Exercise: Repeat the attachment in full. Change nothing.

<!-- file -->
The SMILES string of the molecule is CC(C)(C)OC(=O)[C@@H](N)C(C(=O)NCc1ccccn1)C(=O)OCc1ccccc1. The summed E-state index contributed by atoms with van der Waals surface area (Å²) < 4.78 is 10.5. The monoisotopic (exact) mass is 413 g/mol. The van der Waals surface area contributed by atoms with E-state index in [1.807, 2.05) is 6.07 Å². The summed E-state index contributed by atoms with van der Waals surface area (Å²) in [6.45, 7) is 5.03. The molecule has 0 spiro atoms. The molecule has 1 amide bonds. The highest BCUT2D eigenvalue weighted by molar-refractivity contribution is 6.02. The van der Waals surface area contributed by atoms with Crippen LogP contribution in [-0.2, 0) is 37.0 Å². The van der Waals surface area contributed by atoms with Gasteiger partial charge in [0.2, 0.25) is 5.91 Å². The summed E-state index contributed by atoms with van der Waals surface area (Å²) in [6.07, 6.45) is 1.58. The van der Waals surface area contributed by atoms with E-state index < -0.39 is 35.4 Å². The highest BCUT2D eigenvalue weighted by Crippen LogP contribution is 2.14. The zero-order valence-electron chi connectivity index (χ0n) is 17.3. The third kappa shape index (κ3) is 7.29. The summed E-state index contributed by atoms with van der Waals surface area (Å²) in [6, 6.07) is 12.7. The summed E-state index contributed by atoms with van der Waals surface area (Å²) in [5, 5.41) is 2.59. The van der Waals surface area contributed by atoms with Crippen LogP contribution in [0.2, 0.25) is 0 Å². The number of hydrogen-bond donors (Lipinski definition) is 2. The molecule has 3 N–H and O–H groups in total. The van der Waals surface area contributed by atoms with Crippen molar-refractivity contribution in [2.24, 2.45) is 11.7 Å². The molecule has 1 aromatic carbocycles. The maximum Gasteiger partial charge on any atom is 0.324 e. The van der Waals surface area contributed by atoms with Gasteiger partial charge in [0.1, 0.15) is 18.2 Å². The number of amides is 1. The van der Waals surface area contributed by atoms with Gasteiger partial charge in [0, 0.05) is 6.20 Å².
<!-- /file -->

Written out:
The SMILES string of the molecule is CC(C)(C)OC(=O)[C@@H](N)C(C(=O)NCc1ccccn1)C(=O)OCc1ccccc1. The summed E-state index contributed by atoms with van der Waals surface area (Å²) < 4.78 is 10.5. The monoisotopic (exact) mass is 413 g/mol. The van der Waals surface area contributed by atoms with E-state index in [1.807, 2.05) is 6.07 Å². The summed E-state index contributed by atoms with van der Waals surface area (Å²) in [6.45, 7) is 5.03. The molecule has 0 spiro atoms. The molecule has 1 amide bonds. The highest BCUT2D eigenvalue weighted by molar-refractivity contribution is 6.02. The van der Waals surface area contributed by atoms with Crippen LogP contribution in [-0.2, 0) is 37.0 Å². The van der Waals surface area contributed by atoms with Gasteiger partial charge in [0.2, 0.25) is 5.91 Å². The summed E-state index contributed by atoms with van der Waals surface area (Å²) in [6.07, 6.45) is 1.58. The van der Waals surface area contributed by atoms with E-state index < -0.39 is 35.4 Å². The highest BCUT2D eigenvalue weighted by Crippen LogP contribution is 2.14. The zero-order valence-electron chi connectivity index (χ0n) is 17.3. The third kappa shape index (κ3) is 7.29. The summed E-state index contributed by atoms with van der Waals surface area (Å²) in [6, 6.07) is 12.7. The summed E-state index contributed by atoms with van der Waals surface area (Å²) in [5, 5.41) is 2.59. The van der Waals surface area contributed by atoms with Crippen LogP contribution in [0.2, 0.25) is 0 Å². The number of hydrogen-bond donors (Lipinski definition) is 2. The molecule has 3 N–H and O–H groups in total. The van der Waals surface area contributed by atoms with Crippen molar-refractivity contribution in [2.24, 2.45) is 11.7 Å². The molecule has 1 aromatic carbocycles. The maximum Gasteiger partial charge on any atom is 0.324 e. The van der Waals surface area contributed by atoms with Gasteiger partial charge in [0.1, 0.15) is 18.2 Å². The number of amides is 1. The van der Waals surface area contributed by atoms with Gasteiger partial charge in [0, 0.05) is 6.20 Å².